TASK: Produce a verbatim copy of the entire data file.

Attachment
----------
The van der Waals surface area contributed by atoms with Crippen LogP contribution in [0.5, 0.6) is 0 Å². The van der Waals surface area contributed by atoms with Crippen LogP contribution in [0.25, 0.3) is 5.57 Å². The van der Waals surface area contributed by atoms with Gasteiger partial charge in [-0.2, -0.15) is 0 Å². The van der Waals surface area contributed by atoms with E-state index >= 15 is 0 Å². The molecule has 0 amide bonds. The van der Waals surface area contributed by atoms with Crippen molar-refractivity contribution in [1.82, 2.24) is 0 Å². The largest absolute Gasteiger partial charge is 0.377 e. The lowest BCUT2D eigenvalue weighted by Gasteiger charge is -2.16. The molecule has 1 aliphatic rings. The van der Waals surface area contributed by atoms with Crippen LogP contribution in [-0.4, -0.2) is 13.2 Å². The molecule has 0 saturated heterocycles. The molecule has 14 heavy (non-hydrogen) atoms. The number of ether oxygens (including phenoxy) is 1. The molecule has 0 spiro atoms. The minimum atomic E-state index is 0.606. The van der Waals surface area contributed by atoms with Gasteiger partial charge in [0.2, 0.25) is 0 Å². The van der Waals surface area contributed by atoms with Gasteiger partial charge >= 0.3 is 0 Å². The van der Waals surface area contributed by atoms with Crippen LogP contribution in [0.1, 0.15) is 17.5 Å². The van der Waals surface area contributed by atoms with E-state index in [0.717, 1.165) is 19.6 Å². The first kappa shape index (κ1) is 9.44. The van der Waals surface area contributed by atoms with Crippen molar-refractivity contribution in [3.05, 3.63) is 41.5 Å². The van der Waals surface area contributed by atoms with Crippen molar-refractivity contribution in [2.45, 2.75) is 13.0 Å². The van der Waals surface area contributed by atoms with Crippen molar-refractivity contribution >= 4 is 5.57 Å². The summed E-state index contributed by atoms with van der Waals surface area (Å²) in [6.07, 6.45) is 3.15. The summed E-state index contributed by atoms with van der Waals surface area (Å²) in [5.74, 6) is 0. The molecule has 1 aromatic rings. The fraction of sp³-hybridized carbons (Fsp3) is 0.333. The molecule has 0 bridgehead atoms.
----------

The van der Waals surface area contributed by atoms with Crippen LogP contribution in [0.5, 0.6) is 0 Å². The van der Waals surface area contributed by atoms with Crippen LogP contribution in [0.25, 0.3) is 5.57 Å². The van der Waals surface area contributed by atoms with Gasteiger partial charge in [-0.2, -0.15) is 0 Å². The van der Waals surface area contributed by atoms with E-state index >= 15 is 0 Å². The molecule has 0 amide bonds. The van der Waals surface area contributed by atoms with Crippen molar-refractivity contribution in [1.82, 2.24) is 0 Å². The largest absolute Gasteiger partial charge is 0.377 e. The lowest BCUT2D eigenvalue weighted by Gasteiger charge is -2.16. The molecule has 1 aliphatic rings. The van der Waals surface area contributed by atoms with Crippen LogP contribution in [-0.4, -0.2) is 13.2 Å². The molecule has 0 saturated heterocycles. The molecule has 14 heavy (non-hydrogen) atoms. The number of ether oxygens (including phenoxy) is 1. The molecule has 0 spiro atoms. The minimum atomic E-state index is 0.606. The van der Waals surface area contributed by atoms with Gasteiger partial charge in [0.2, 0.25) is 0 Å². The van der Waals surface area contributed by atoms with Gasteiger partial charge >= 0.3 is 0 Å². The van der Waals surface area contributed by atoms with Crippen LogP contribution in [0.1, 0.15) is 17.5 Å². The van der Waals surface area contributed by atoms with E-state index in [0.717, 1.165) is 19.6 Å². The first kappa shape index (κ1) is 9.44. The van der Waals surface area contributed by atoms with Crippen molar-refractivity contribution in [3.05, 3.63) is 41.5 Å². The van der Waals surface area contributed by atoms with Crippen molar-refractivity contribution in [2.45, 2.75) is 13.0 Å². The van der Waals surface area contributed by atoms with Crippen molar-refractivity contribution >= 4 is 5.57 Å². The summed E-state index contributed by atoms with van der Waals surface area (Å²) in [6.07, 6.45) is 3.15. The summed E-state index contributed by atoms with van der Waals surface area (Å²) in [5.74, 6) is 0. The molecule has 1 aromatic rings. The fraction of sp³-hybridized carbons (Fsp3) is 0.333. The molecule has 0 bridgehead atoms.